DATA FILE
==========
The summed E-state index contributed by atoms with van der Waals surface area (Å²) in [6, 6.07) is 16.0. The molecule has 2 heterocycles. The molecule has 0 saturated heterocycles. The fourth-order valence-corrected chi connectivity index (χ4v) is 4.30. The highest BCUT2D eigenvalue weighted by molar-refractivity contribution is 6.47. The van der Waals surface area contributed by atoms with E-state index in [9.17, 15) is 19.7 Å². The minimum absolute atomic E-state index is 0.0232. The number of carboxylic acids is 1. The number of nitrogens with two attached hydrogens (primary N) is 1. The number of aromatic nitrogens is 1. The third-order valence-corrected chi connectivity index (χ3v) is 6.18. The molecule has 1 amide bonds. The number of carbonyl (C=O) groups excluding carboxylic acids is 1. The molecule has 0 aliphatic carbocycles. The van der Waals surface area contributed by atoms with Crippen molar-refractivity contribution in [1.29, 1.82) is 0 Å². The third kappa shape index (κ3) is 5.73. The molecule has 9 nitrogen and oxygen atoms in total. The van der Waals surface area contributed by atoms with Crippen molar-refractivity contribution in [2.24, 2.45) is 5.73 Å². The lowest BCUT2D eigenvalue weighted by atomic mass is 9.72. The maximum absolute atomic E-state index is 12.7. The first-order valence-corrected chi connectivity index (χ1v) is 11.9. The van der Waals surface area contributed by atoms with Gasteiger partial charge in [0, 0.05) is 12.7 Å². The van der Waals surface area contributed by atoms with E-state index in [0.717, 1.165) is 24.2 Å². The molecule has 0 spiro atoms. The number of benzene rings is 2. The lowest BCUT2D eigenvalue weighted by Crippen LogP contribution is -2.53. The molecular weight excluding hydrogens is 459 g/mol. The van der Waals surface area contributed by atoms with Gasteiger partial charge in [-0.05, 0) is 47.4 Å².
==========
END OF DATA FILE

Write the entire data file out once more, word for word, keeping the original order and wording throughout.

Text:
The summed E-state index contributed by atoms with van der Waals surface area (Å²) in [6, 6.07) is 16.0. The molecule has 2 heterocycles. The molecule has 0 saturated heterocycles. The fourth-order valence-corrected chi connectivity index (χ4v) is 4.30. The highest BCUT2D eigenvalue weighted by molar-refractivity contribution is 6.47. The van der Waals surface area contributed by atoms with E-state index in [9.17, 15) is 19.7 Å². The minimum absolute atomic E-state index is 0.0232. The number of carboxylic acids is 1. The number of nitrogens with two attached hydrogens (primary N) is 1. The number of aromatic nitrogens is 1. The third-order valence-corrected chi connectivity index (χ3v) is 6.18. The molecule has 1 amide bonds. The number of carbonyl (C=O) groups excluding carboxylic acids is 1. The molecule has 0 aliphatic carbocycles. The van der Waals surface area contributed by atoms with Crippen molar-refractivity contribution in [1.29, 1.82) is 0 Å². The third kappa shape index (κ3) is 5.73. The molecule has 9 nitrogen and oxygen atoms in total. The van der Waals surface area contributed by atoms with Crippen molar-refractivity contribution in [2.24, 2.45) is 5.73 Å². The lowest BCUT2D eigenvalue weighted by atomic mass is 9.72. The maximum absolute atomic E-state index is 12.7. The first-order valence-corrected chi connectivity index (χ1v) is 11.9. The van der Waals surface area contributed by atoms with Gasteiger partial charge in [0, 0.05) is 12.7 Å². The van der Waals surface area contributed by atoms with E-state index in [0.717, 1.165) is 24.2 Å². The molecule has 0 spiro atoms. The number of benzene rings is 2. The lowest BCUT2D eigenvalue weighted by Crippen LogP contribution is -2.53. The molecular weight excluding hydrogens is 459 g/mol. The van der Waals surface area contributed by atoms with Gasteiger partial charge in [-0.05, 0) is 47.4 Å².